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To a Southerner there is nothing quite like a piping hot bowl of chicken and dumplings.
It is just one of those dishes that wraps its warm arms around your soul and comforts you on a cold, chilly night (and by chilly I mean 70 degrees F).
This Thanksgiving version of the classic dish is absolutely no exception.
I’ve had the idea for this recipe written in my note book for several months now, and I’ve been waiting and waiting for the perfect time to test it out.
When I realized that practically everything I was going to need would be a standard leftover from the Thanksgiving holiday, I danced a little happy dance straight into the kitchen.
This recipe literally takes the separate components of a standard feast and combines them into a one pot shop of comforting yummy goodness. I was absolutely stunned by the complete transformation these ingredients made when baked together, and I promise you you’ll feel as if you are eating a fresh new meal.
This dish is reminiscent of chicken and dumplings, shepherd’s pie, and chicken pot pie, but the best part about it is it is not overloaded with potatoes, cheese, butter, or cream.
Oh…and are you wondering what on Earth a stufflin’ is?
It’s a dumplin’ made out of stuffin’…duh! 🙂
Now down where I’m from, we don’t really call stuffing stuffing…confused yet? I grew up eating dressing not stuffing which, in my family, are two completely different things. In the real world, dressing is essentially the same as stuffing besides one dire wolf fact…
Dressing is baked in a casserole dish…stuffing is stuffed in a bird.
Fair warning: if a new in-law/significant other/family friend comes to my family celebration and accidentally mixes the two up, they better be prepared to be reprimanded by our mother hen.
I can’t tell you how many times my husband has been corrected by my Mama Mac for asking which stuffing had onions and which didn’t.
But don’t you worry…stuffing, dressing, dumpling or stufflin’ it all translates the same in the end.
It’s a dish that brings family together and fills a home with warmth, fellowship, love, and laughter which is exactly what Thanksgiving is all about.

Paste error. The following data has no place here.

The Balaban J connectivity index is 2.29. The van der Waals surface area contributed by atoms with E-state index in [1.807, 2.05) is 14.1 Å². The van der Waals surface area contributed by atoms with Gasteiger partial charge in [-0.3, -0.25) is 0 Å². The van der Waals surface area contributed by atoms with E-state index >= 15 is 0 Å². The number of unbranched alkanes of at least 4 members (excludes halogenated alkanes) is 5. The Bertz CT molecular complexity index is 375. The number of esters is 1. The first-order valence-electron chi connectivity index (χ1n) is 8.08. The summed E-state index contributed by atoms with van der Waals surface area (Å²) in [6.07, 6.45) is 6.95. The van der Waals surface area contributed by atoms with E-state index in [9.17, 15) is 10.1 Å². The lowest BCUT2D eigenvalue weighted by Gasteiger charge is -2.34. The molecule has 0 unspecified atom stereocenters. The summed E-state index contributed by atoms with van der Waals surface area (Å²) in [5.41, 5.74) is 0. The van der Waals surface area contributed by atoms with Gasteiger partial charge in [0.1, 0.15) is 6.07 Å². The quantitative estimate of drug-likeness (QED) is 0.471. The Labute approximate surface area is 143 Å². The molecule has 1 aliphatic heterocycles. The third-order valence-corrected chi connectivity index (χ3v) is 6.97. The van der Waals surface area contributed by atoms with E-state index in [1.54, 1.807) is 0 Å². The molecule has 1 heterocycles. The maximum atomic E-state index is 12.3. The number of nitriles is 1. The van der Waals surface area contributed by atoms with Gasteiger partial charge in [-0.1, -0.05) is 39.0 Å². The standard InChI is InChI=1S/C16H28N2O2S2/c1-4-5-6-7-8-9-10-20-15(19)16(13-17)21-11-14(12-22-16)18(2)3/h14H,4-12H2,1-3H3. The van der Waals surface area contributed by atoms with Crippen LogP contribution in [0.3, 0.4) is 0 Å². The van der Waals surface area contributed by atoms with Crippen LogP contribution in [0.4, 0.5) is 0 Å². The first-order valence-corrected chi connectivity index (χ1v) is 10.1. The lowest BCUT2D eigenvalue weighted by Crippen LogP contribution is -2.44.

Getting to know you…
Have you ever had chicken and dumplings?
What do you like to make with Thanksgiving leftovers?
Preheat oven to 400 degrees (F) and heat 2 cups of chicken stock in the microwave for 2 1/2-3 minutes.
Heat butter and olive oil in a pan over medium-high heat. Once sizzling, drop in onions, carrots, and celery and saute until translucent and tender about 2-3 minutes. Add the garlic and saute for another 2 minutes.
Sprinkle in the flour and stir until it blends into the vegetables. Let cook for 1-2 minutes.
Slowly pour the chicken stock into the vegetable mixture and whisk vigorously, making sure to break up any flour lumps. Continue whisking until all of the stock is incorporated and a smooth sauce is formed. Bring to a boil to thicken into a gravy, then lower down to a simmer.
Stir in the thyme, herbs de provence, and salt and pepper then gently add the leftover turkey and mixed vegetables. Heat the meat and veggies through, about 3-4 minutes.
Pour the mixture into an 8" x 8" baking dish spritzed with olive oil or non-stick spray. Set aside.
Add the remaining 1 tablespoon of chicken stock to the cornbread stuffing and mix and mush into a large ball. Note: Add more stock one tablespoon at a time if the stuffing is too dry. Roll the stuffing into 12 small dumplings and drop on top of the turkey and veggie mixture.
Bake for 30 minutes or until bubbling and browned.
Amber Forbes is from Charleston, SC, and is currently battling a craniopharyngioma brain tumor. She holds a BFA in Creative Writing from the University of North Carolina at Wilmington, and her award winning recipes have been featured on the Today Show, Cosmopolitan, SELF, CountryLiving, Buzzfeed, The Huffington Post, Our State magazine, and more. She credits her creativity to her “cuisine gene,” and she aims to develop ministry meals which are quick, healthy, and fun to pull together for friends and family facing trying seasons in life.